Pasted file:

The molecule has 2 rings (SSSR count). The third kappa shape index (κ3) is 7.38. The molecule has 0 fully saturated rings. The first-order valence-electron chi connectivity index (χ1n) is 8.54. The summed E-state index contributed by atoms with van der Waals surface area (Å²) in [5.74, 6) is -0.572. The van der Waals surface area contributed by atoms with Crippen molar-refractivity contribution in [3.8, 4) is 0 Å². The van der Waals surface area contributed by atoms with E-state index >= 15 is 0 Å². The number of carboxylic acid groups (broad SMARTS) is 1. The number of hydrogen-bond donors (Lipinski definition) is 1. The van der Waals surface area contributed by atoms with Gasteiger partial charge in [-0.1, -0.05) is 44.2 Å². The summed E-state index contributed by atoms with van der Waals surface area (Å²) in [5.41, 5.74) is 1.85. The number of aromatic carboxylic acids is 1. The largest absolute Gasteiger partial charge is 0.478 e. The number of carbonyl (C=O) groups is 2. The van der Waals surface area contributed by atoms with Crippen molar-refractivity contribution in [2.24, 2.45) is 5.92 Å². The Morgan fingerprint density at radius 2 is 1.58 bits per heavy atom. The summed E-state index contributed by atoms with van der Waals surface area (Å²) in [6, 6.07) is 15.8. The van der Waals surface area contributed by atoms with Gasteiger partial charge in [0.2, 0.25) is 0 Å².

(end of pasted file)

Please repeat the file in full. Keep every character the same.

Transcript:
The molecule has 2 rings (SSSR count). The third kappa shape index (κ3) is 7.38. The molecule has 0 fully saturated rings. The first-order valence-electron chi connectivity index (χ1n) is 8.54. The summed E-state index contributed by atoms with van der Waals surface area (Å²) in [5.74, 6) is -0.572. The van der Waals surface area contributed by atoms with Crippen molar-refractivity contribution in [3.8, 4) is 0 Å². The van der Waals surface area contributed by atoms with E-state index >= 15 is 0 Å². The number of carboxylic acid groups (broad SMARTS) is 1. The number of hydrogen-bond donors (Lipinski definition) is 1. The van der Waals surface area contributed by atoms with Gasteiger partial charge in [-0.1, -0.05) is 44.2 Å². The summed E-state index contributed by atoms with van der Waals surface area (Å²) in [5.41, 5.74) is 1.85. The number of aromatic carboxylic acids is 1. The largest absolute Gasteiger partial charge is 0.478 e. The number of carbonyl (C=O) groups is 2. The van der Waals surface area contributed by atoms with Crippen molar-refractivity contribution in [2.24, 2.45) is 5.92 Å². The Morgan fingerprint density at radius 2 is 1.58 bits per heavy atom. The summed E-state index contributed by atoms with van der Waals surface area (Å²) in [6, 6.07) is 15.8. The van der Waals surface area contributed by atoms with Gasteiger partial charge in [0.2, 0.25) is 0 Å².